1497: John Cabot (representing England) – Giovanni Caboto born in Genoa sailed for England from Bristol, England, in May 20, 1497. Reached Belle Island on the northern coast of Newfoundland, on June 24, 1497. He sailed down the east coast of Newfoundland, to the southern corner, landing only on Newfoundland, at Belle Island. He never landed again on the coast, before he returned to England on July 30, 1497.
1499 – 1500: João Fernandes (representing Portugal) – An Azorean farmer that sailed from Terceira and viewed Greenland and discovered Labrador.
1500: Gaspar Corte Real (representing Portugal) sailed from the Azores and explored Newfoundland, looking for the Northeast Passage, and returned to Lisbon in the autumn of 1500.
1513: Juan Ponce de Leon (representing Spain) set sail from San German, Puerto Rico, on March 3, 1513, in search of the Fountain of Youth. They sailed northwest and on April 2nd, sighted, what he thought was a large island, which he gave the name of Pascua Florida, because it was Easter season, and there were many flowers in the area. On April 3rd, he went ashore to claim it for Spain. He landed in a small inlet near Daytona Beach. He also discovered a strong current (Gulf Stream) that forced his ships, that were sailing south, to sail backwards. He sailed down the coast of Florida, past the Florida Keys, and up the western coast to Charlotte Harbor. Returning home, he sailed west, skirting the Yucatan, past the north coast of Cuba, and back to Puerto Rico, getting home on October 10th, 1513.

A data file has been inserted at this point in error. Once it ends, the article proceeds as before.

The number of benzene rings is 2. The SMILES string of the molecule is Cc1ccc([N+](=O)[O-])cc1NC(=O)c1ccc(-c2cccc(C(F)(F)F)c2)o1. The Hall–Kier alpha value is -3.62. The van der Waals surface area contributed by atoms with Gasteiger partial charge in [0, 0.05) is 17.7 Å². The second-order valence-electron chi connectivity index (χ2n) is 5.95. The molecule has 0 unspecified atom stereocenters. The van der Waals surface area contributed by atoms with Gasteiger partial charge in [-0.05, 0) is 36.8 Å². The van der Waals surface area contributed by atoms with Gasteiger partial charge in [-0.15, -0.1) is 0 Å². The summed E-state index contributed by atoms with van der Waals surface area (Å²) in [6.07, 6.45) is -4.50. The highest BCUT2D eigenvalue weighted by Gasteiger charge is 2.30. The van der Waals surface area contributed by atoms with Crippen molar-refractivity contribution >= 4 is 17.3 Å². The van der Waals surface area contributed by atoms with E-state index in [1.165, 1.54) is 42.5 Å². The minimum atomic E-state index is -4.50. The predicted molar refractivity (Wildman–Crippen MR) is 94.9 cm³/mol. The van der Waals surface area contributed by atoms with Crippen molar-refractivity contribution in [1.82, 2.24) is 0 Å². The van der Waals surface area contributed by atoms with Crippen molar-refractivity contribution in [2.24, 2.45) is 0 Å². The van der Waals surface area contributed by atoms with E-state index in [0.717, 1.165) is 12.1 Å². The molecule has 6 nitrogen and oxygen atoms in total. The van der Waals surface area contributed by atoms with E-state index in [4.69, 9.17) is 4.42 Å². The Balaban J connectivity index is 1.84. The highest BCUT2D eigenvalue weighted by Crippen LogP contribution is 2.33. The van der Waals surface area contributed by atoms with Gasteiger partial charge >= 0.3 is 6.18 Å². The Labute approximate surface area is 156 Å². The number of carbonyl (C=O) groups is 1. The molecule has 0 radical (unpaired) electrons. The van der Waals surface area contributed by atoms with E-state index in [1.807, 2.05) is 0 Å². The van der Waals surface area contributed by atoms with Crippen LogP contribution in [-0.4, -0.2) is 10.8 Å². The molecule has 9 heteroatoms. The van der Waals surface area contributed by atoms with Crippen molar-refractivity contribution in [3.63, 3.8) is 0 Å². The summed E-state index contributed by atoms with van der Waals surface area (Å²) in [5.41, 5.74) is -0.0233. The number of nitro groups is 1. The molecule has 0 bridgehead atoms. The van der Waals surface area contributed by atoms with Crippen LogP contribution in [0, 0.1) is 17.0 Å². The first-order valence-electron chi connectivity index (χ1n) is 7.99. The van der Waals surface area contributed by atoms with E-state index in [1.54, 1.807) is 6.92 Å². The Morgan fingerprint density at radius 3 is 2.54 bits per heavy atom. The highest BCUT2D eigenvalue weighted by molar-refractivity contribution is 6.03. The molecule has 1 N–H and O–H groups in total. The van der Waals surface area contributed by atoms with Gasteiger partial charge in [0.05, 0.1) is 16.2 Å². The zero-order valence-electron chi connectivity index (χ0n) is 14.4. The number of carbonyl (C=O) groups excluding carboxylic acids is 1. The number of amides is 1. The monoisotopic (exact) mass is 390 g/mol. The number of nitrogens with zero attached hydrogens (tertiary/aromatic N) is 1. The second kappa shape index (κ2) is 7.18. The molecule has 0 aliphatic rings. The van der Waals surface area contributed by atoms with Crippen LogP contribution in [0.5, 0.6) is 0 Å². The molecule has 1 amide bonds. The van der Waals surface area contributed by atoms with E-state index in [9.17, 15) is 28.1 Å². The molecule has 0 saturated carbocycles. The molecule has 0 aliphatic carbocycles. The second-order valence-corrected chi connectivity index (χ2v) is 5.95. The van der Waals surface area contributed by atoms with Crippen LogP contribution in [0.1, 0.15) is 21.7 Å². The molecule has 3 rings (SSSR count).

1518: Alonso Alvarez de Pineda (representing Spain) sailed at the end of 1518. They landed on the west coast of Florida, and encountered the same reception that Ponce de Leon received, and continued up the coast. They discovered the Mississippi River, and sailed 20 miles up the Mississippi. They then continued along the coast, west and south, along the coast of Texas. At a place called Chila, they were defeated by the Indians, and Pineda was killed. The natives managed to burn most of the ships in the fleet, but one. The survivors, arrived in Vera Cruz, and joined Cortez’s army, that was already there. Pineda, was able to navigate, along the Gulf of Mexico coast, and positively prove, that were was no passage to the Pacific Ocean. He and not De Soto or La Salle, discovered the Mississippi River.